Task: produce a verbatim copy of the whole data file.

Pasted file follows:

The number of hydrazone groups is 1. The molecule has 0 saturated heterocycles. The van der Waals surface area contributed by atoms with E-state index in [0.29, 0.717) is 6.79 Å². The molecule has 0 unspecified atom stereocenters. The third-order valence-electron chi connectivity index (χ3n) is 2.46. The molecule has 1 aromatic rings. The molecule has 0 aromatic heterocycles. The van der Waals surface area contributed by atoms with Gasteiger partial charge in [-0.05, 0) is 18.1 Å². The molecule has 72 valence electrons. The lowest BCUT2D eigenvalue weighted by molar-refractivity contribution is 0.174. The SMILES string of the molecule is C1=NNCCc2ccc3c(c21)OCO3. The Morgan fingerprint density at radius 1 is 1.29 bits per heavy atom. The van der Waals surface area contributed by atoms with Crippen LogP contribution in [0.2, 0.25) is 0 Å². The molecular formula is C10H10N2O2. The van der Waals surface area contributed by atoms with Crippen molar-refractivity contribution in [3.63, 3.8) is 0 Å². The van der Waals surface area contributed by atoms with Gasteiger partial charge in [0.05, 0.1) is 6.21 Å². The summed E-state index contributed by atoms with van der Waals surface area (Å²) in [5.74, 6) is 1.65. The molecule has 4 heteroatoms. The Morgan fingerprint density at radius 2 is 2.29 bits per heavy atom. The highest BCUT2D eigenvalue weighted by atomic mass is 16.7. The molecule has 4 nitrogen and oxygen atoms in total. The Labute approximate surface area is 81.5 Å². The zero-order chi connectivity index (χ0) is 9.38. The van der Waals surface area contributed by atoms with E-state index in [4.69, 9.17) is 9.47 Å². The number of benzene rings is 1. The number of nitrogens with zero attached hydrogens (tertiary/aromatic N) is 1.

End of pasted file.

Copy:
The number of hydrazone groups is 1. The molecule has 0 saturated heterocycles. The van der Waals surface area contributed by atoms with E-state index in [0.29, 0.717) is 6.79 Å². The molecule has 0 unspecified atom stereocenters. The third-order valence-electron chi connectivity index (χ3n) is 2.46. The molecule has 1 aromatic rings. The molecule has 0 aromatic heterocycles. The van der Waals surface area contributed by atoms with Gasteiger partial charge in [-0.05, 0) is 18.1 Å². The molecule has 72 valence electrons. The lowest BCUT2D eigenvalue weighted by molar-refractivity contribution is 0.174. The SMILES string of the molecule is C1=NNCCc2ccc3c(c21)OCO3. The Morgan fingerprint density at radius 1 is 1.29 bits per heavy atom. The van der Waals surface area contributed by atoms with Crippen LogP contribution in [0.2, 0.25) is 0 Å². The molecular formula is C10H10N2O2. The van der Waals surface area contributed by atoms with Crippen molar-refractivity contribution in [3.63, 3.8) is 0 Å². The van der Waals surface area contributed by atoms with Gasteiger partial charge in [0.05, 0.1) is 6.21 Å². The summed E-state index contributed by atoms with van der Waals surface area (Å²) in [5.74, 6) is 1.65. The molecule has 4 heteroatoms. The Morgan fingerprint density at radius 2 is 2.29 bits per heavy atom. The highest BCUT2D eigenvalue weighted by atomic mass is 16.7. The molecule has 4 nitrogen and oxygen atoms in total. The Labute approximate surface area is 81.5 Å². The zero-order chi connectivity index (χ0) is 9.38. The van der Waals surface area contributed by atoms with E-state index in [4.69, 9.17) is 9.47 Å². The number of benzene rings is 1. The number of nitrogens with zero attached hydrogens (tertiary/aromatic N) is 1.